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The District of New Hampshire offers a database of opinions issued from 1999 to present. For a more detailed search, enter a keyword or case number in the search box above.

Town of Hampton v. Morgenstern (In re Morgenstern), 2017 BNH 019 (Municipality had claim against debtor under N.H. R.S.A. § 676:17(I) and (II) for civil penalties, attorney's fees, and costs. Court found civil penalties nondischargeable pursuant to 11 U.S.C. § 523(a)(7).  The attorney's fees and costs were dischargeable to the extent based on prepetition debt.).

New Hampshire Department of Employment Security v. Hudson (In re Hudson), 2017 BNH 018 (determining that overpayment of unemployment compensation benefits was a nondischargeable debt under 11 U.S.C. § 523(a)(2)(A) where the debtor obtained benefits by submitting a series of weekly claim certifications containing materially false information that the debtor must have known was inaccurate)

Askenaizer v. Bank of America, N.A. (In re Forrester), 2017 BNH 017 (concluding that an erroneous reference in a mortgage’s legal description to a unit that does not exist, where the legal description also contains correct references to the property’s unique tax identification number and street address, did not render the mortgage materially defective such that a Chapter 7 trustee could avoid the mortgage pursuant to 11 U.S.C. § 544).

Browne et al. v. Lombard (In re Lombard), 2017 BNH 015 (creditors' complaint did not state a claim upon which relief could be granted, per Fed. R. Civ. P. 12(b)(6), where creditors asked court to determine dischargeability of alleged fraudulent transfer debt, pursuant to 11 U.S.C. § 523(a)(2)(A), without actually claiming a legal right to recover such a fraudulent transfer from the debtor).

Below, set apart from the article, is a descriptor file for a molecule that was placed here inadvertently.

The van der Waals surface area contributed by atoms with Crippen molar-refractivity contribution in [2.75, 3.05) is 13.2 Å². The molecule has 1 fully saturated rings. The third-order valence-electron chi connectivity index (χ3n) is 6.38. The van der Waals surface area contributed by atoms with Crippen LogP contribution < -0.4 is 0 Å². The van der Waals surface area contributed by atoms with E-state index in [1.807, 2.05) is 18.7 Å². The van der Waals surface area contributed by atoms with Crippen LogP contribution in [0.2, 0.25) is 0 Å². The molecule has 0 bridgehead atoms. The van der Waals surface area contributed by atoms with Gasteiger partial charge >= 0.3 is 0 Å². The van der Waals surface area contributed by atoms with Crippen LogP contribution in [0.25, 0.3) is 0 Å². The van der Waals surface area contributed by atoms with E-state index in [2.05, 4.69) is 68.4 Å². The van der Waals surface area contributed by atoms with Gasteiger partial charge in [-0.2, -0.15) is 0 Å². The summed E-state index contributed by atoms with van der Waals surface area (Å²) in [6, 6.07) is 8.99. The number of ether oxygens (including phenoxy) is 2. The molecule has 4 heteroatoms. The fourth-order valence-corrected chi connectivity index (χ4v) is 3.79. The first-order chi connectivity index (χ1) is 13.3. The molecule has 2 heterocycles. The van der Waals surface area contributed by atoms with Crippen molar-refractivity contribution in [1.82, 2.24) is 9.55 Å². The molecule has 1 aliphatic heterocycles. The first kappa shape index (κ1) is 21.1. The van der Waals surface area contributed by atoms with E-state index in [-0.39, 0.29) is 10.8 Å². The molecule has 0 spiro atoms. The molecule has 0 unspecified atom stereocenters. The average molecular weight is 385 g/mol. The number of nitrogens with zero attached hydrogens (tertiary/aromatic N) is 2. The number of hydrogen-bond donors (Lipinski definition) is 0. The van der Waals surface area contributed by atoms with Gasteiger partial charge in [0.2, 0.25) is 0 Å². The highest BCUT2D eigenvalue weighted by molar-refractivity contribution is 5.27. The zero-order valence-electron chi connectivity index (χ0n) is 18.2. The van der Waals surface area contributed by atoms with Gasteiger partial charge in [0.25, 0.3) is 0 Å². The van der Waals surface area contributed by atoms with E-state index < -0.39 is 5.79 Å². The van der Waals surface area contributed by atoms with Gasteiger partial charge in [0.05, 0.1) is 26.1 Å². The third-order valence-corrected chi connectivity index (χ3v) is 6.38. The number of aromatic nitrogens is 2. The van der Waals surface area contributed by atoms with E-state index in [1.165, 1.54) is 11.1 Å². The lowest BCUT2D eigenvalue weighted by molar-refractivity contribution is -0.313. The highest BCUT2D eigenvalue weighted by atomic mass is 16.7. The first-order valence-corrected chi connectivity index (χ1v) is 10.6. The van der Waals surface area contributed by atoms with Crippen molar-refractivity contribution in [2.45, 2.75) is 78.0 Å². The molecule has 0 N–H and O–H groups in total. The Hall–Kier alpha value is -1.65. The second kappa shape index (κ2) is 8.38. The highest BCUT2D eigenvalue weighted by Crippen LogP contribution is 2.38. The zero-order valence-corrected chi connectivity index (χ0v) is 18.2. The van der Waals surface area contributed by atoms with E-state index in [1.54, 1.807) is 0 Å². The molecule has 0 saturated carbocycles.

Genetti v. Brazil (In re Brazil), 2017 BNH 016 (finding that the plaintiff sustained her burden to establish that a debt owed to her arising from the debtor’s reckless performance and subsequent breach of a construction contract should be excepted from discharge under 11 U.S.C. § 523(a)(2)(A) as one arising from false pretenses, false representations, and actual fraud).

Martin v. Pelley (In re Pelley), 2017 BNH 014 (holding the debtor's obligation to repay the creditor for overpayment of child support for the unmarried couple's child was not a domestic support obligation within the meaning of 11 U.S.C. § 101(14A) and thus dischargeable under 11 U.S.C. § 523(a)(5)).

In re Caraballo 2017 BNH 013 (finding that the the debtor's plan met the projected disposable income requirement of 11 U.S.C. § 1325(b)(1) when the debtor used net monthly income from Schedules I and J to determine projected disposable income, rather than the disposable income number resulting from the means test calculation in Official Form 122C-2).

In re Furlong, 2017 BNH 012 (finding that the debtor’s homestead rights pursuant to N.H. RSA § 480:1 in mixed use property were established prior to a fire that destroyed his home and that his continued occupation of a cabin on the property, despite seasonal absences, entitled him to an exemption in that portion of the property he actually occupied as his home).

In re Franklin, 2017 BNH 011 (finding that the USDA’s misapplication of the Chapter 13 debtor’s mortgage payments over the life of his plan violated the automatic stay of 11 U.S.C. § 362(a) and was in contempt of the confirmation order by failing to permit the debtor to cure his prepetition default and maintain regular payments postpetition, warranting an award to the debtor of actual damages in the amount of $5,320 and reasonable attorney’s fees).

DeWitt v. Stewart (In re Stewart), 2017 BNH 010 (finding that the claims of the plaintiffs, former clients of the debtor, the owner of a residential remodeling company, should not be excepted from the discharge pursuant to 11 U.S.C. § 523(a)(2)(A), false pretenses, false representations, and actual fraud, and 11 U.S.C. §523(a)(6), willful and malicious injury).